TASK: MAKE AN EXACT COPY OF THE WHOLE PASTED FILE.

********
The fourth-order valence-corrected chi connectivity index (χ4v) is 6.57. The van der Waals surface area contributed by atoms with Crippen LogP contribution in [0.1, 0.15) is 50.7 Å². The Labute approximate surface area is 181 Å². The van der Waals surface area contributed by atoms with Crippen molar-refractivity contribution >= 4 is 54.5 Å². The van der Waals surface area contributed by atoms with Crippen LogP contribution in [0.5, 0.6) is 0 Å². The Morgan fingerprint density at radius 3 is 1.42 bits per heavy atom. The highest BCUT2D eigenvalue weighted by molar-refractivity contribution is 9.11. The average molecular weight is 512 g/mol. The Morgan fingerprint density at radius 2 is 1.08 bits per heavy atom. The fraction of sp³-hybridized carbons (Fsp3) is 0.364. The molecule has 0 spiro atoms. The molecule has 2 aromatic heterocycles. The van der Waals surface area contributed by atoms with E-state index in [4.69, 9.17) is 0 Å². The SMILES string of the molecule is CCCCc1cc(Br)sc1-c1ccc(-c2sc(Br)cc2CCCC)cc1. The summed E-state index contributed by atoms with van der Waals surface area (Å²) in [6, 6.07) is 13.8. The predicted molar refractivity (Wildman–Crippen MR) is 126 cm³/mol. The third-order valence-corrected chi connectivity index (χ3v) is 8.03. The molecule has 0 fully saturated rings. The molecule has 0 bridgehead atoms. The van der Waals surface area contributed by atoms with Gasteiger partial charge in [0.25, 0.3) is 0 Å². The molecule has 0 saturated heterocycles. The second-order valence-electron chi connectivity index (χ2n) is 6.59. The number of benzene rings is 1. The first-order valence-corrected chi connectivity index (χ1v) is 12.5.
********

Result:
The fourth-order valence-corrected chi connectivity index (χ4v) is 6.57. The van der Waals surface area contributed by atoms with Crippen LogP contribution in [0.1, 0.15) is 50.7 Å². The Labute approximate surface area is 181 Å². The van der Waals surface area contributed by atoms with Crippen molar-refractivity contribution >= 4 is 54.5 Å². The van der Waals surface area contributed by atoms with Crippen LogP contribution in [0.5, 0.6) is 0 Å². The Morgan fingerprint density at radius 3 is 1.42 bits per heavy atom. The highest BCUT2D eigenvalue weighted by molar-refractivity contribution is 9.11. The average molecular weight is 512 g/mol. The Morgan fingerprint density at radius 2 is 1.08 bits per heavy atom. The fraction of sp³-hybridized carbons (Fsp3) is 0.364. The molecule has 0 spiro atoms. The molecule has 2 aromatic heterocycles. The van der Waals surface area contributed by atoms with E-state index in [4.69, 9.17) is 0 Å². The SMILES string of the molecule is CCCCc1cc(Br)sc1-c1ccc(-c2sc(Br)cc2CCCC)cc1. The summed E-state index contributed by atoms with van der Waals surface area (Å²) in [6, 6.07) is 13.8. The predicted molar refractivity (Wildman–Crippen MR) is 126 cm³/mol. The third-order valence-corrected chi connectivity index (χ3v) is 8.03. The molecule has 0 fully saturated rings. The molecule has 0 bridgehead atoms. The van der Waals surface area contributed by atoms with Gasteiger partial charge in [0.25, 0.3) is 0 Å². The molecule has 0 saturated heterocycles. The second-order valence-electron chi connectivity index (χ2n) is 6.59. The number of benzene rings is 1. The first-order valence-corrected chi connectivity index (χ1v) is 12.5.